An electrically conductive row line 14 is formed upon ILD 12. Row line 14 can be patterned so as to form a word line for memory cells, and will preferably have a thickness in a range from about 200 Angstroms to about 10,000 Angstroms, and most preferably about 1,800 Angstroms. The composition of row line 14 can be a metal such aluminum, copper, or an aluminum-copper alloy, and can also be composed of amorphous silicon or microcrystalline silicon. Electrically conductive silicides, such as refractory metal silicides, are also contemplated as materials for row line 14. A thermal insulator 16 is formed upon row line 14. The thermal conductivity properties of the material of which thermal insulator 16 is composed will preferably be significantly lower than that of row line 14.

The thermal properties of a material are typically measured as thermal conductivity in the SI units of watts per meter Kelvin (W/mK) or Joules/Second-Meter-Degrees Centigrade. By way of example, alumina has a thermal conductivity of about 17 Joules/Second-Meter-Degrees Centigrade and aluminum has a thermal conductivity of about 234 Joules/Second-Meter-Degrees Centigrade. Preferably, the thermally insulative materials disclosed herein, for thermally isolating embodiments of the thermally isolated antifuse structure, will have thermal conductivities lesser by at least an order of magnitude than that of the highly thermally conductive structures associated with the antifuse structure. Antifuse structures can thus be thermally isolated by the thermally insulative materials disclosed herein (i) around the periphery of the electrodes, (ii) above and below the electrodes, (iii) both around the periphery and above and below the electrodes, and (iv) by the electrode material thermal properties. The thermal conductivity of the electrodes of the antifuse structure will preferably be in a range of metals from about 10 W/mK to about 100 W/mK, and the material for thermally insulating the electrodes will have a thermal conductivity preferably be in a range of oxides/gases from about zero (0) W/mK to about 25 W/mK.

Thermal insulator 16, which can be an oxide or a ceramic such as alumina (e.g. Al2O3), will preferably be deposited in a thickness in a range from about 200 Angstroms to about 1000 Angstroms, and most preferably about 600 Angstroms. When row line 14 is a metal such as aluminum, thermal insulator 16 can be composed of alumina (e.g. Al2O3).

FIGS. 2A-2B show a structure 200 that is the result of further and conventional processing operations upon structure 100 seen in FIGS. 1A-1B. Structure 200 depicts thermal insulator 16 as being planarized, such as by conventional processing. Following the planarization of thermal insulator 16, via plugs 18 are formed through thermal insulator 16 for row line 14. Via plugs 18 and thermal insulator 16 may then be planarized. A thin electrode 15 is formed upon the planarized surface of via plugs 18 and thermal insulator 16. Thin electrode 15 will preferably have a thickness in a range from about 50 Angstroms to about 1000 Angstroms, and most preferably about 200 Angstroms. The composition of thin electrode 15, which is electrically conductive, can be composed of a metal such as titanium with a low thermal conductivity or with metals with higher thermal conductivities such as aluminum, copper, or an aluminum-copper alloy. Amorphous silicon, microcrystalline silicon, or polysilicon can also be the composition of thin electrode 15. Thin electrode 15, which is patterned to form the base of the structure 200, will preferably have a significantly smaller cross sectional area as compared to row line 14, to further limit thermal conduction away from the structure 200. Each via plug 18 is formed by conventional processing and will preferably be electrically conductive and capable of withstanding the intended current density of adjacent antifuse structures. Each of the via plugs 18 will preferably have a low thermal conductivity and can be composed of electrically conductive refractory metals and their alloys and nitrides, such as tungsten, tungsten silicide, and tungsten nitride. The material used for form via plugs 18 can contribute to a higher thermal barrier for thermal isolation of antifuse structures during the programming process.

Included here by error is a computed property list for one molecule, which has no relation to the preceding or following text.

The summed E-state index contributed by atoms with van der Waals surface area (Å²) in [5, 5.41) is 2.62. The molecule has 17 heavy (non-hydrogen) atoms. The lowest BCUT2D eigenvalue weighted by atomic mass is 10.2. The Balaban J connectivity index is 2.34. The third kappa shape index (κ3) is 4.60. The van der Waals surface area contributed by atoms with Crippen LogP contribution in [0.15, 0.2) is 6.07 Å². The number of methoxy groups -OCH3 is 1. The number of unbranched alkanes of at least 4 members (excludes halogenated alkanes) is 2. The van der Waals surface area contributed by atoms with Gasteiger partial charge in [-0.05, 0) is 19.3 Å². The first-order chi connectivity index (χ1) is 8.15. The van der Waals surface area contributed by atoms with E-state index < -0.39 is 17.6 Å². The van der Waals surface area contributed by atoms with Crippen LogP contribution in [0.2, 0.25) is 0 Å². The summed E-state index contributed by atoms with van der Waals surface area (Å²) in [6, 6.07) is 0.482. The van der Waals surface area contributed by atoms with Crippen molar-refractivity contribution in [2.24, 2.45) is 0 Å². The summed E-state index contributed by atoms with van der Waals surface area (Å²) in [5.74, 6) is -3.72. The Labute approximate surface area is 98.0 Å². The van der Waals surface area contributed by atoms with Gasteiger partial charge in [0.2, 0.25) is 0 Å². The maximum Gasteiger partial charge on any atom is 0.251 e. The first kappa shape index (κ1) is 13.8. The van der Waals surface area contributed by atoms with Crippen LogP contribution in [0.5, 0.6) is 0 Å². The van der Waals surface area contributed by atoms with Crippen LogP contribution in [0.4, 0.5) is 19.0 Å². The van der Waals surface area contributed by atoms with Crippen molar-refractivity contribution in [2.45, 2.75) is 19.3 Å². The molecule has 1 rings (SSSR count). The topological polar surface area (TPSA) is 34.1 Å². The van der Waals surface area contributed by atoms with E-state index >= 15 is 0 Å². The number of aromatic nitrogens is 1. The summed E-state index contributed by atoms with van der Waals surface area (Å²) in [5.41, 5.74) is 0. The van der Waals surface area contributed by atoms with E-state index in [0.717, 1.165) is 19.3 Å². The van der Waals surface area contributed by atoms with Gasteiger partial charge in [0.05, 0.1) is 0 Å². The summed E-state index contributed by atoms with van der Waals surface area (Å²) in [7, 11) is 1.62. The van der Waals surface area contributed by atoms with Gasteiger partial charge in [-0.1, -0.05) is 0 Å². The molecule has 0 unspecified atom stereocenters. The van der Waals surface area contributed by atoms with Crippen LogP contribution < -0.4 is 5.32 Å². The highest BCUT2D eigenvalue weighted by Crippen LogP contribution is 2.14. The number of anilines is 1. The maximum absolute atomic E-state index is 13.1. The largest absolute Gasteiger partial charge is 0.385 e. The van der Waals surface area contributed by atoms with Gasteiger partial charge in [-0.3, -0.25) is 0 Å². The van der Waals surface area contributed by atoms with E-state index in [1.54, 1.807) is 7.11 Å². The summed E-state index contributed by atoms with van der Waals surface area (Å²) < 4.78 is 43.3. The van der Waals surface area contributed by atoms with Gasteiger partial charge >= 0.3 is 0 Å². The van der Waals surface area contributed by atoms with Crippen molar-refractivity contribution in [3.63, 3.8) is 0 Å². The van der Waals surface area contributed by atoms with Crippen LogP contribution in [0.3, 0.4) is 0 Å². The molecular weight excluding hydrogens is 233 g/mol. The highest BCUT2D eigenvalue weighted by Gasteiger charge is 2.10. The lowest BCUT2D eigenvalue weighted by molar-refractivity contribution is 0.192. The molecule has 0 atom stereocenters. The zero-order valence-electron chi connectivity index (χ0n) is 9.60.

Three different embodiments of the invention are set forth, respectively, in FIGS. 3A-3B, in FIGS. 3C-3D, and in FIGS. 3E-3F. Each of these three different embodiments depict a structure 300 that is the result of conventional processing upon structure 200 seen in FIGS. 2A-2B to form an antifuse layer 20 and a control element 22 over thin electrode 15. FIGS. 3A-3B show control element 22 upon antifuse layer 20, where antifuse layer 20 is upon thin electrode 15. FIGS. 3C-3D show control element 22 upon a thin electrode 17, where thin electrode 17 is upon antifuse layer 20. FIGS. 3E-3F show control element 22 over antifuse layer 20, where antifuse layer 20 is sandwiched between a pair of thin electrodes 17, and where the lowest thin electrode 17 is situated upon thin electrode 15. It is preferred that thin electrode 17 be thicker than thin electrode 15. Thin electrode 17 can be, but need not be, thicker than the row line 14.